New Definition of Small and Mid Cap Listed Companies

The Law Decree has introduced a new definition of “small and mid cap companies listed on the Italian stock exchange” (“SMC”) in the Italian Financial Market Statute (i.e., Legislative Decree No. 58 of February 24, 1998) (“IFMS”). This definition is relevant because a special regime applies to SMCs.

Pursuant to the Law Decree, a listed company falls within the scope of the definition of “SMC” if (i) based on the most recently approved annual financial statements, its revenues do not exceed €300 million or, alternatively, (ii) its average market capitalization during the last calendar year is lower than €500 million. 

Any listed issuer that, for three consecutive fiscal years or calendar years, exceeds both of these limits cannot be regarded as an SMC any longer.

New Tender Offer Thresholds for SMCs

With the aim of boosting listings of SMCs, the Law Decree affords SMCs the flexibility to amend their bylaws so as to set forth a mandatory tender offer threshold different from the general statutory one (30 percent for those SMCs that do not amend their bylaws as allowed by the Law Decree). The SMC bylaws may set their mandatory tender offer threshold within a range comprised between 25 percent and 40 percent. 

The resolution to amend the SMC bylaws to introduce a customized mandatory tender offer threshold requires approval by a qualified majority of the shareholders. To protect the minorities, the Law Decree provides an exit right for those shareholders who do not vote in favor of the resolution, in the form of a right to withdraw from the issuer (see “Withdrawal Right,” below).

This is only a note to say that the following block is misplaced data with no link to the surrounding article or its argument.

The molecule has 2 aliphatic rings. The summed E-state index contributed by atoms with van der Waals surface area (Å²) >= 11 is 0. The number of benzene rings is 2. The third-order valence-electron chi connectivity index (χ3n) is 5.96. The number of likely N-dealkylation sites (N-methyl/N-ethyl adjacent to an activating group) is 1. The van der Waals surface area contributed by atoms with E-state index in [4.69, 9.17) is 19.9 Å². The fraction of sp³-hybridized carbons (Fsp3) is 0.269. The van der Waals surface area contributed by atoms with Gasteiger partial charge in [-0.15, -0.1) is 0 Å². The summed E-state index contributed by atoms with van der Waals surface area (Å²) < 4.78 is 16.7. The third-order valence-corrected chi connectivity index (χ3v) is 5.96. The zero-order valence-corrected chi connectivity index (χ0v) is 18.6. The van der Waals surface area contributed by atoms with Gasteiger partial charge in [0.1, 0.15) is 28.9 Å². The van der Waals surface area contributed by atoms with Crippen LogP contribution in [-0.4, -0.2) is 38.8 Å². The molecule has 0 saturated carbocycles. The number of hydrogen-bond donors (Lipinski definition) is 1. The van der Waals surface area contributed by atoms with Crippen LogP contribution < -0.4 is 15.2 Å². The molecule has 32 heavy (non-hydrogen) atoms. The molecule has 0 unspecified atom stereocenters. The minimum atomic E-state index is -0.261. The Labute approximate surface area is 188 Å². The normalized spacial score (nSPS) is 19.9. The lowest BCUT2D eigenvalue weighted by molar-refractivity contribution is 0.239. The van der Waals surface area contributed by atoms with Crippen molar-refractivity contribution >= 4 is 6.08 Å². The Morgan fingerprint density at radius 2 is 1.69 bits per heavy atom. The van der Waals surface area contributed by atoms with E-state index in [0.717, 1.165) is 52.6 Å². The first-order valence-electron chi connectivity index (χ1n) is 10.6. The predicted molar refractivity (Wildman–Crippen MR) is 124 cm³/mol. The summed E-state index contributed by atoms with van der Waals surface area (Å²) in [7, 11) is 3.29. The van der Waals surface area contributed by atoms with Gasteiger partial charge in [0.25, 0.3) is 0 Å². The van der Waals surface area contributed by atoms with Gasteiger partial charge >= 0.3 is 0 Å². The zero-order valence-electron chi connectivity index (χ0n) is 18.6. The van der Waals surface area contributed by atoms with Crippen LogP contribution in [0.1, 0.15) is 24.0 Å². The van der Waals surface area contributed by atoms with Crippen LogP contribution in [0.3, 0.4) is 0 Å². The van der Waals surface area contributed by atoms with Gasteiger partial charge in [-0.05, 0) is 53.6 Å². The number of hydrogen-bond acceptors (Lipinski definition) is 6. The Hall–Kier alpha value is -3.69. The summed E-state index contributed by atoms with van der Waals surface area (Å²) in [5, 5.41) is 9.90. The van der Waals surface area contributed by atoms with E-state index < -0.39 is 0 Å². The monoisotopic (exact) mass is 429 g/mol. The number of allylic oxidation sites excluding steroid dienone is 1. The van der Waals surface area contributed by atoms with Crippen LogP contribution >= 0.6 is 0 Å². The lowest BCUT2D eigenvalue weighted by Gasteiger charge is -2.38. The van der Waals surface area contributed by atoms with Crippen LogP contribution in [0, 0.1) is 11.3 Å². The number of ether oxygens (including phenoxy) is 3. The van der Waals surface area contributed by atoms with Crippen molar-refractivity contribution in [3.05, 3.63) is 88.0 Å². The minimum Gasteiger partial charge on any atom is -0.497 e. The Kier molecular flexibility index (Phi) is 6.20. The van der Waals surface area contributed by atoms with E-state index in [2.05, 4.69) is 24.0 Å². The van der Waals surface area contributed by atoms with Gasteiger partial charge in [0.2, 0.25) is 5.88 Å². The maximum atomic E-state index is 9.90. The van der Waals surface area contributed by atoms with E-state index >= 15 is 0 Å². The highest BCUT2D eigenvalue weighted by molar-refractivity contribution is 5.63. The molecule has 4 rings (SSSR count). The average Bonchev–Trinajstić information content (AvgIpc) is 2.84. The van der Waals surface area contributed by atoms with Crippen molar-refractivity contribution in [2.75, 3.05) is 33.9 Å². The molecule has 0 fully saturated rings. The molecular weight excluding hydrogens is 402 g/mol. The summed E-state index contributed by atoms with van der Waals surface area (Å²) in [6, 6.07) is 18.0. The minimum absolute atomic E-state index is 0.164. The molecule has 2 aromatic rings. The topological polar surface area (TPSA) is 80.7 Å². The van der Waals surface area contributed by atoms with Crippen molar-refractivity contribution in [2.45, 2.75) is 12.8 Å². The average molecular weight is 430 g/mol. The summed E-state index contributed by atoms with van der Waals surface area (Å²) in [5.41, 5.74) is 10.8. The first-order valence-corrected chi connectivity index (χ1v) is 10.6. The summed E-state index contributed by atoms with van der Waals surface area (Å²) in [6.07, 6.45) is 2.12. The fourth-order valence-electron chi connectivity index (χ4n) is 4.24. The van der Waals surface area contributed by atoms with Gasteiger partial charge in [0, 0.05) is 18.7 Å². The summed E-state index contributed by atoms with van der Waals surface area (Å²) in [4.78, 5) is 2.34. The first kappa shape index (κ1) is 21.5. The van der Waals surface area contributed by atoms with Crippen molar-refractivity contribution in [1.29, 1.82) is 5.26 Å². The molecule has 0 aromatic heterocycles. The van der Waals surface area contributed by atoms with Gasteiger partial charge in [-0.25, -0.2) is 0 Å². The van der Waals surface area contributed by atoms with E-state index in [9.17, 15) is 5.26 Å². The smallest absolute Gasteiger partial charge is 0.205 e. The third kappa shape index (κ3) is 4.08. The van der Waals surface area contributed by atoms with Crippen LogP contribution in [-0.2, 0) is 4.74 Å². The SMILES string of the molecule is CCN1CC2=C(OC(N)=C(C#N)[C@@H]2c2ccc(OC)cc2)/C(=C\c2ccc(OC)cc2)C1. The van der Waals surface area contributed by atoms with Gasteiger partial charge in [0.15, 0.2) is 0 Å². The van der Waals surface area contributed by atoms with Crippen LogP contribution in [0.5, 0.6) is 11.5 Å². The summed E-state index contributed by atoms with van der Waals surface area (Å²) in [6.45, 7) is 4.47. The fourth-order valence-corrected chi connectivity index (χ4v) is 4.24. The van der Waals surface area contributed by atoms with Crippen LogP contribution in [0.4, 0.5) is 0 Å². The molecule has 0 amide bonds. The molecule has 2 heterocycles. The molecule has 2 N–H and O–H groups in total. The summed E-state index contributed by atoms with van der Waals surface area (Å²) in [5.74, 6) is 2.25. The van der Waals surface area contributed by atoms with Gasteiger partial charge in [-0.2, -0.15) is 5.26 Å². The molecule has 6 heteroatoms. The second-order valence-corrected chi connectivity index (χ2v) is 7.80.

The Law Decree also introduced a special regime for SMCs with regard to the so-called incremental tender offer, which is a type of mandatory tender offer that is triggered whenever someone holding a stake in an Italian listed company that is more than the applicable mandatory tender offer threshold and less than 50 percent acquires (or obtains multiple voting rights that account for) more than 5 percent of the voting shares of such company within any given 12-month period. 

Under the new rules, the bylaws of the SMCs may opt out of the incremental tender offer requirement for the first five years following the IPO. By means of this exemption, the controlling shareholders of an SMC that is undergoing its IPO may get diluted to well below 50 percent as a result, while still retaining the possibility to build back their stakes by buying shares of the issuer on the secondary market even in excess of the general 5 percent per year limit during the five years following the IPO, without being required to launch an incremental tender offer for all the remaining shares.